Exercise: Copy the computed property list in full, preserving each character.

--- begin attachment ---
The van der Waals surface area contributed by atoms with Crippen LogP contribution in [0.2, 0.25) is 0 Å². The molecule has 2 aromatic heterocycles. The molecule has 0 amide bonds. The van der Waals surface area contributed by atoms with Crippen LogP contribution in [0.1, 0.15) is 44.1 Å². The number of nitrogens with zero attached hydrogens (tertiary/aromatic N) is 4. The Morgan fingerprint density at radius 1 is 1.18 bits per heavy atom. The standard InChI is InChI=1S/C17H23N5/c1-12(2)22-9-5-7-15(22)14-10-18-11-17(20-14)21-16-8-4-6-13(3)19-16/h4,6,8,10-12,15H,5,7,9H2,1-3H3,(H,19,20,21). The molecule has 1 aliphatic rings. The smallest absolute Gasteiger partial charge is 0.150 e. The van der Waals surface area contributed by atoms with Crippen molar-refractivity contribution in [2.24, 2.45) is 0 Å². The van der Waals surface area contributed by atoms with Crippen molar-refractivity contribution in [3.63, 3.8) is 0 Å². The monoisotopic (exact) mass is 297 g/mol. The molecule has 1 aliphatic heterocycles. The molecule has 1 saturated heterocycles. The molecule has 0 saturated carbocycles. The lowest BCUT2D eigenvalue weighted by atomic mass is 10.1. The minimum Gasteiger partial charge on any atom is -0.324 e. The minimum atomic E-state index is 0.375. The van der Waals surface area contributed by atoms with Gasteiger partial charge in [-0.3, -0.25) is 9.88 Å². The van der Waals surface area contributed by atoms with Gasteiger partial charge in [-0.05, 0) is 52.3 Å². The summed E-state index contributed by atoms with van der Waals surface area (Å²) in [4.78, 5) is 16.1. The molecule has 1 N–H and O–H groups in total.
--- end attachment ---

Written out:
The van der Waals surface area contributed by atoms with Crippen LogP contribution in [0.2, 0.25) is 0 Å². The molecule has 2 aromatic heterocycles. The molecule has 0 amide bonds. The van der Waals surface area contributed by atoms with Crippen LogP contribution in [0.1, 0.15) is 44.1 Å². The number of nitrogens with zero attached hydrogens (tertiary/aromatic N) is 4. The Morgan fingerprint density at radius 1 is 1.18 bits per heavy atom. The standard InChI is InChI=1S/C17H23N5/c1-12(2)22-9-5-7-15(22)14-10-18-11-17(20-14)21-16-8-4-6-13(3)19-16/h4,6,8,10-12,15H,5,7,9H2,1-3H3,(H,19,20,21). The molecule has 1 aliphatic rings. The smallest absolute Gasteiger partial charge is 0.150 e. The van der Waals surface area contributed by atoms with Crippen molar-refractivity contribution in [2.24, 2.45) is 0 Å². The van der Waals surface area contributed by atoms with Crippen molar-refractivity contribution in [3.63, 3.8) is 0 Å². The monoisotopic (exact) mass is 297 g/mol. The molecule has 1 aliphatic heterocycles. The molecule has 1 saturated heterocycles. The molecule has 0 saturated carbocycles. The lowest BCUT2D eigenvalue weighted by atomic mass is 10.1. The minimum Gasteiger partial charge on any atom is -0.324 e. The minimum atomic E-state index is 0.375. The van der Waals surface area contributed by atoms with Gasteiger partial charge in [-0.3, -0.25) is 9.88 Å². The van der Waals surface area contributed by atoms with Gasteiger partial charge in [-0.05, 0) is 52.3 Å². The summed E-state index contributed by atoms with van der Waals surface area (Å²) in [4.78, 5) is 16.1. The molecule has 1 N–H and O–H groups in total.